Sokera couldn't survive on $20,000 in sales per year, but she wasn't sure how to get wider distribution for her product. She called a Doraville, Georgia-based beauty products distributor, Jinny Corp., explaining she was a college student wanting to learn how to get a new product on the market. Roscoe Thomas, vice president of purchasing, met with her and explained the ins and outs of the business. He then gave Sokera a key contact, Chester Cavil of Target Marketing Group, a major manufacturers' representative in the Southeastern beauty products business. (Manufacturers' representatives are independent sales agents who take a 10 percent commission on sales they generate.)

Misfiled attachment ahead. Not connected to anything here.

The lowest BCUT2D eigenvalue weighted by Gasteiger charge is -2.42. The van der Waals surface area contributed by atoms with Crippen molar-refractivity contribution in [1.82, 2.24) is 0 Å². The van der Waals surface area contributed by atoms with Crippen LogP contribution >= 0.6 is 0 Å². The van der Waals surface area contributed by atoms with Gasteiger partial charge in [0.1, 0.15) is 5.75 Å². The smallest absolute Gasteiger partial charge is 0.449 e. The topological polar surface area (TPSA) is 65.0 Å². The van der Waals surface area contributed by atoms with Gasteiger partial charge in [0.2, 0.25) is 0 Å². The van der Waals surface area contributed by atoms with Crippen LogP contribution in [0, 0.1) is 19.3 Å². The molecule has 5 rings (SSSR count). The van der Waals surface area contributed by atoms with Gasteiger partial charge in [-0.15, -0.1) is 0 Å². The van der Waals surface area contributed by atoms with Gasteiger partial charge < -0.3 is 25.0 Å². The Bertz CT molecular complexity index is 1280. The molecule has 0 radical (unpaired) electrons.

Cavil was happy to meet with Sokera because Jinny Corp. was one of his biggest accounts. The first question he asked Sokera was, "Does your product work?"
"Of course," Sokera answered. Then she explained that salons were using and reordering her product. She didn't realize it at the time, but that's the only answer Cavil would believe. Proving a product will sell is all-important when starting a relationship with a broker.
Cavil felt the product's price needed to be raised to $8.99 to make enough money to pay all the industry middlemen and still support an advertising program. He took some samples and put them in 25 beauty supply stores in the Atlanta area to see if people would pay $8.99 for an 8-ounce bottle. The product sold, and salons soon wanted more. With Cavil's help and positive word-of-mouth, Sokera's 1998 sales soon hit $60,000--setting the stage for greater success.